W. P. Strater is a native of Germany, and was born on April 17, 1847. When about three years of age, he came with his parents to America, and settled in Ohio, where W. P. was reared and educated. In 1862 he enlisted in the service of Company C, 22d Iowa infantry. He was in several of the most famous battles of the war, such as Fort Gibson, Champion Hills, siege of Vicksburg, and several minor skirmishes. After serving three years, he returned to Jasper county, Iowa, where he had previously made his home, and there remained until 1866. He then went to Colorado, and from there to New Mexico, but before long again returned to Colorado. While there he was engaged in freighting goods, farming and mining. In 1880 he returned to Iowa, and bought his present location on section 10, Union township, Adair county, where there is situated a nice farm of three hundred and sixty acres of nice cultivated land. He was married in March, 1881, to Miss Johanna Von Borkum.

Among those who are identified with the interests of Union township, and who is well worthy of mention in this volume, is Thomas K. Wilson, who was born in Lake county, Indiana, October 17, 1841, being the son of Charles Wilson, whose sketch is to be found in this work. In the spring of 1853 his parents came to Iowa, and his early life was spent on a farm, receiving his education in the common schools. On September 24, 1862, he enlisted in Company I, 4th Iowa cavalry, and served two years and nine months, at the expiration of which time he was honorably discharged, and returned to his home. In the spring of 1866 he started with an ox team for Denver, Colorado, and freighted goods for two seasons, then returning to his Iowa home. In 1868 he engaged in breaking prairie in Madison county, and in 1869 came to the farm upon which he now resides; but in the spring of 1878 he started for the Black Hills with a mule team, where he remained four seasons engaged in freighting. In the spring of 1882, he again came to Adair county, and to his farm in 1884, having had it rented for a number of years. His farm, which contains three hundred and thirty acres, is in a good state of cultivation, and is one of the best in Union township.

T. W. Neville, one of the prominent citizens of Union township, was born in Manchester, England, May 24, 1840, his parents being Thomas and Ellen Neville. When T. W. was nine years of age his parents emigrated to Camden, Ohio, where he was reared and educated. On the first call of President Lincoln for troops he enlisted as a sergeant in Co. D, 20th Ohio infantry, and after serving his time was honorably discharged. He was in commercial life for five years, being engaged with E. G. Webster, a wholesale merchant, for three years, and with the wholesale boot and shoe house of Dreyfoos & Cohn for two years. In 1869 he came to Adair county and practiced law in Greenfield for some three years. Mr. Neville has taught school for seven years, and has held the offices of township clerk and secretary of the school board. He is the owner of a nice farm in Union township, on section 7, where he now resides.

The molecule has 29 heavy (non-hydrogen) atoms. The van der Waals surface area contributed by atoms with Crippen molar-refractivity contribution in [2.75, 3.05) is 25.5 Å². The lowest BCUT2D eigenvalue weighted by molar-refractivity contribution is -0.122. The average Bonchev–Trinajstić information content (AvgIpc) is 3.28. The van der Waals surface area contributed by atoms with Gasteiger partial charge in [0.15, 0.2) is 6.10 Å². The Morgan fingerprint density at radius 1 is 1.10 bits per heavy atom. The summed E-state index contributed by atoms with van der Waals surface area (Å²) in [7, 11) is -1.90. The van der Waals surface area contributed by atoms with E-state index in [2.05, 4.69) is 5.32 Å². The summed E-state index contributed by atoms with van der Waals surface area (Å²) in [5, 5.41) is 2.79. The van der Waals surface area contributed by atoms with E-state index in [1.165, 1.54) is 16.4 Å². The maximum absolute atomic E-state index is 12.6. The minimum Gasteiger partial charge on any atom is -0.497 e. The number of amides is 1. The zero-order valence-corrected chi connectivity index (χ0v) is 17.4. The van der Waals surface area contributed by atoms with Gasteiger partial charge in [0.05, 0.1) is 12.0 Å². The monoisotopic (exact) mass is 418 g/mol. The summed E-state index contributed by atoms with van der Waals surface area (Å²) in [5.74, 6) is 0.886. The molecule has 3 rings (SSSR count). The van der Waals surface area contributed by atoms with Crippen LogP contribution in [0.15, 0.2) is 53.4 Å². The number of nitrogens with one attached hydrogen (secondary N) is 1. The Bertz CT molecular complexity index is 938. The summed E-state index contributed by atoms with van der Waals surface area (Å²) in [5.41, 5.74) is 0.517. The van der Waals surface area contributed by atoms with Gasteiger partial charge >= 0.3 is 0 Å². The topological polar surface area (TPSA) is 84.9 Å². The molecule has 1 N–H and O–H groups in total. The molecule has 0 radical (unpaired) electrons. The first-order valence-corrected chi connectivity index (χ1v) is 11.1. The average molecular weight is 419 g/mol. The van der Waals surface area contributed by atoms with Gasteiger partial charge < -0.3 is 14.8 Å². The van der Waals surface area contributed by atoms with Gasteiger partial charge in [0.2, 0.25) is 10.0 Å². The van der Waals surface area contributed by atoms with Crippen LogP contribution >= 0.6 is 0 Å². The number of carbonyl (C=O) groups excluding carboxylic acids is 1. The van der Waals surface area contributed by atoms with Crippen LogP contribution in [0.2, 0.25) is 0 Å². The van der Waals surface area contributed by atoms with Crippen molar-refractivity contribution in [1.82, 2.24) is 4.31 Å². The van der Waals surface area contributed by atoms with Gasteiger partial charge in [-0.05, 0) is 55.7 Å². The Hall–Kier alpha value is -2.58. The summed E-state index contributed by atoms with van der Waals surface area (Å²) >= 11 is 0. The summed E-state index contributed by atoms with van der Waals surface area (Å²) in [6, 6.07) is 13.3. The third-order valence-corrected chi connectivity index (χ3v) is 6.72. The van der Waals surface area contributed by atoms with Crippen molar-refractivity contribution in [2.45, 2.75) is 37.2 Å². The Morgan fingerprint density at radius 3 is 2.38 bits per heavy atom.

S. L. Marsh, who lives on section 9 in Union township, is a native of Ohio, and was born on the 31st day of August, 1840, his parents being Edward and Margaret Ann (Moore) Marsh, of Plymouth county, Ohio. S. L. Marsh was the oldest of a family of eight children. When he was six months old his parents moved to Jennings county, Indiana, where he received a common school education and followed farming. He enlisted in Company H, 26th Indiana infantry in August, 1861, and served under Colonel Wheatley. He took part in a number of hard fought battles, and was taken prisoner and confined at Shreveport, Louisiana,, and at Tyler, Texas, for ten months. He marched nine hundred miles three hundred of which he was barefooted, and was exchanged July 22,1864, and was discharged at Indianapolis in September of the same year. After his discharge he returned home, and in March, 1865, went to Minnesota and resided in that state a number of years, then went to Macon county, Missouri. In November, 1873, he came- to Winterset, Iowa, remaining there some ten months, and then came to his present location, where he has a good farm of one hundred and eighty acres, and makes a specialty of stock raising. He was married July 15, 1869, to Miss Catharine Butler, a daughter of William Butler, of Minnesota. They have three children—Elmer, Nora B. and Laura. He is a member of the M. E. church, and has been a township trustee, Robert Wilson, one of the pioneer settlers of Union township, was born on January 9, 1804, in Mercer county, Kentucky, and is the son of Vance and Mary (Taylor) Wilson. Until grown to manhood he remained in his native state, but in 1832 he removed to Indiana, and there remained until 1838, when he came to Ripley county, Indiana. In 1843 he came to Jefferson county, Iowa, where he remained seven years, when he came to Madison county. In the spring of 1854 he came to Union township, Adair county, and here resided until his death, which occurred on the 12th of September, 1869. He was married in July, 1829, to Miss Catharine Salyers, by whom he had twelve children—Margaret P., Samuel S., Mary J., Vance I., Sara E., Francis M,, William H., Jerry M., Nancy A., Susan H., J. R., and Robert A.

Jerry M. Wilson, a son of Robert and Catharine Wilson, was born in Indiana, on the 16th of July, 1842. When a child he came to Iowa and settled in Union township, Adair county, his father having been one of the oldest settlers in the township. In 1862 he enlisted in Company I, 4th Iowa cavalry, and was in the siege of Vicksburg, Jackson, Mississippi; Sekna, Alabama, and several other engagements. He served three years, and being discharged, returned home, where he was married, in 1869, to Miss Laura M. Darby. By their union four children have been blessed—Charles E., Cora S., Clarence E., and Laura A. Mr. Wilson owns a farm on sections 12, 18 and 24 of one thousand three hundred and forty acres of good land, all improved, and a fine two-story residence, and one of the best barns in the township, and has over two hundred head of cattle and one hundred and sixty hogs. He is a member of the Masonic order.

FIRST ITEMS. The first birth in Union township was that of 0. H. Greer, son of Alvin Greer, born at the home of his father on section 1, in 1854. The pioneer death was that of R. A. Wilson, who departed this life in December, 1855. The first school was taught by William Kivett, in 1857, in a school-house built the same year on section 12. The first marriage in the township was that which united the destinies of George Harmon and Miss Anna Schweers, in 1856.

CEMETERY. There is a cemetery of about six acres laid out on the southeast quarter of the southeast quarter of section 16. This was set aside in 1875 for burial purposes, and the first interment therein was that of two children of George Schweers, in 1876.

Taken from "History of Guthrie and Adair County Iowa, 1884", transcribed by Carlyss Noland